Time for Camp!
Author and speaker Susan Yates and her husband, John, who are parents of five adult children, have been hosting their grandchildren at Cousin's Camp each summer for over a decade, And they say, the memories they've made have been worth the effort. Desiring that all the cousins (21 total) would get to know each other, the Yates began hosting the week-long family camp at their farm. And now it's one of their favorite family traditions. Yates offers some simple, practical tips for hosting your own family camp.
About the Guest
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Susan Yates and her husband have been hosting their grandchildren at Cousin’s Camp each summer for over a decade. They say, the memories they’ve made have been worth the effort. Susan offers some simple, practical tips for hosting your own family camp.
Time for Camp!
Bob: Or maybe just—
Susan: No parents allowed.
Bob: Can we send our kids or our grandkids?
Susan: You can start one. [Laughter]
Bob: Susan Yates is here, joining us on FamilyLife Today. We were just talking about the number of times you’ve been here. Welcome back; so good to have you here.
Susan: Oh, it’s great to be back. Thanks.
Bob: Susan is a writer/a speaker. She and her husband—everybody knows him as John—except she calls him Johnny, so I kind of feel like I should call him Johnny too. [Laughter] They live in suburban Washington, DC, where for many years, he was the senior pastor/the rector at the Falls Church in Virginia.
You guys have been doing this event with your grandkids for a while now, but you’ve just written down what it is you’re doing in a new book about Cousin Camp. When did all of this get started?
Susan: Well, we started Cousin Camp almost 12 years ago with 5 grandchildren from 3 different families. We have five kids, and they are all married, and they are all scattered. One of the things we’ve wanted is for our grandchildren to know one another and to have significant time together; so we thought, “One of the ways we could do this was to bring them together for three days and two nights in the summer and just run a camp.” Also, we simply wanted to be able to have the children without their parents and to be able to have some sort of an input into their lives.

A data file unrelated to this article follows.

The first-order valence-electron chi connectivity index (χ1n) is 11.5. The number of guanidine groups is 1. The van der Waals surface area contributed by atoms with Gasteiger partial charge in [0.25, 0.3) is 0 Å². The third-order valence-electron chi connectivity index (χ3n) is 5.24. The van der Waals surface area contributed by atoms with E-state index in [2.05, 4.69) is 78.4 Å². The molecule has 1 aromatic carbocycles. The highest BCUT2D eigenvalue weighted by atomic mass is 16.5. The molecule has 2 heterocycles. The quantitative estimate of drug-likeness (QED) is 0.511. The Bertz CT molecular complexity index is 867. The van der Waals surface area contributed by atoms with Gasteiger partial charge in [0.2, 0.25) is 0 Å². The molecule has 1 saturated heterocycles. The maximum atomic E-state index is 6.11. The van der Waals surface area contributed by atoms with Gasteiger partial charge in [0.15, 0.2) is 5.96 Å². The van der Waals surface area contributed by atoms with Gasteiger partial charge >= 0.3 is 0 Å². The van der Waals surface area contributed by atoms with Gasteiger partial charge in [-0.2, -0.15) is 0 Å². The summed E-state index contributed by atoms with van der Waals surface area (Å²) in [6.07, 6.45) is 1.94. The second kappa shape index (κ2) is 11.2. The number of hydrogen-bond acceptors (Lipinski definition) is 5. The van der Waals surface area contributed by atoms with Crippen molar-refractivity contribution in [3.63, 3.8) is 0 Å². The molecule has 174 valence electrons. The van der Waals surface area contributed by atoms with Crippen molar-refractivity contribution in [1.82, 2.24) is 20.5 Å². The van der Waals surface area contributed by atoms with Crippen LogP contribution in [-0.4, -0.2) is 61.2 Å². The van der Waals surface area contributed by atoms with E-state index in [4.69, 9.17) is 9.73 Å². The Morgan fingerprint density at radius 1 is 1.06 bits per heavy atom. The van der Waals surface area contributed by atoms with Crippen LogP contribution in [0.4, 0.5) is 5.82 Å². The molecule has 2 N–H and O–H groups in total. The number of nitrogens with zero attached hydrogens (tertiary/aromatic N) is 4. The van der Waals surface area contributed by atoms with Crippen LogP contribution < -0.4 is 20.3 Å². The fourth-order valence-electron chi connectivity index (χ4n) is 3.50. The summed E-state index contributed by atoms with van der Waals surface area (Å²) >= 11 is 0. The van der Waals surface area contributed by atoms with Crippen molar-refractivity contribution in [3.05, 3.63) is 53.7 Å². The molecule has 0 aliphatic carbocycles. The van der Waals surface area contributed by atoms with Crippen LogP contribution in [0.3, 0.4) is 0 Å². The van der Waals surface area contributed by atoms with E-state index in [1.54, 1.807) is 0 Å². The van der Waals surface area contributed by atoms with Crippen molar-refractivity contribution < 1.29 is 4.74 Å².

Bob: So how old were your grandkids at this point when you had your first Cousin Camp?
Susan: Our first Cousin Camp, I think, we had a seven-year-old, two five-year-olds, and a four-year-old, and maybe an eight-year-old.
Bob: Okay; this just sounds exhausting to me—what you just described. [Laughter]
Susan: It is! [Laughter] In all honesty, it’s the most exhausting four days of our life every year.
Bob: But you invited an eight-year-old, seven-year-old, four-year-old, five-year-old: “Come to our house and spend the week with us.”
Susan: No; it’s not a week. [Laughter] The key is to start small.
Susan: The first year we did it—it was two nights and three days. Then, after that, we changed it to three nights and four days. It’s always been, since the first year, three nights and four days.
Dave: But your family has grown, too; right?
Dave: It isn’t just a few now.
Susan: No; it’s 21 now—[Laughter]
Ann: That’s a lot.
Susan: —which is kind of crazy.
Ann: How did your kids feel about not being invited?
Susan: Oh, they were thrilled! [Laughter] Quite honestly, they are thrilled; because we have—from the beginning, a wise friend of mine, who was ten years ahead of me/sort of my camp mentor—suggested: “Don’t let them come until they are four; because when you have four-year-olds, you’re not dealing with the two-year-old and three-year-old temper tantrums. You’re not dealing with kids being up at night. Mostly, they sleep through the night.”
This is not right for everybody. I have/we have a lot of friends who do it differently; but for us, this made sense. To come to Cousin Camp, you have to wait until you are four. Our adult children are thrilled when their last child reaches four, and they can drop their kids off at camp and leave. They go on a honeymoon. We feel like it benefits our adult kids, giving them time alone, without their children, while we’re basically taking care of the kids.
Bob: Back at the beginning of this, were you thinking, “This is going to be all fun and games with the kids,” or did you have—how did you have the three days/two nights apportioned?
Susan: Well, we’ve always had a schedule; it takes a lot of planning. We have a morning Bible study time; we have activities. We make out, months ahead, a detailed schedule. Now, the schedule can be thrown out at any moment, because you have to be flexible; and when something doesn’t work, or you need to change gears, you change gears.
Every year, it’s a little bit different; but the basic schedule stays the same with different elements put in depending on what worked last year and what didn’t and “What are the age of the kids this year?” because needs in families and needs in life change year to year. We’re not static; we’re always growing and changing. You have to adapt your plans to the changes.
Bob: If you started with an eight-year-old and you’re twelve years in now, you’ve got a nineteen/twenty-year-old today.
Susan: Yes, 20-year-old.
Bob: Is that child still coming to Cousin Camp?
Susan: Oh, she loves it.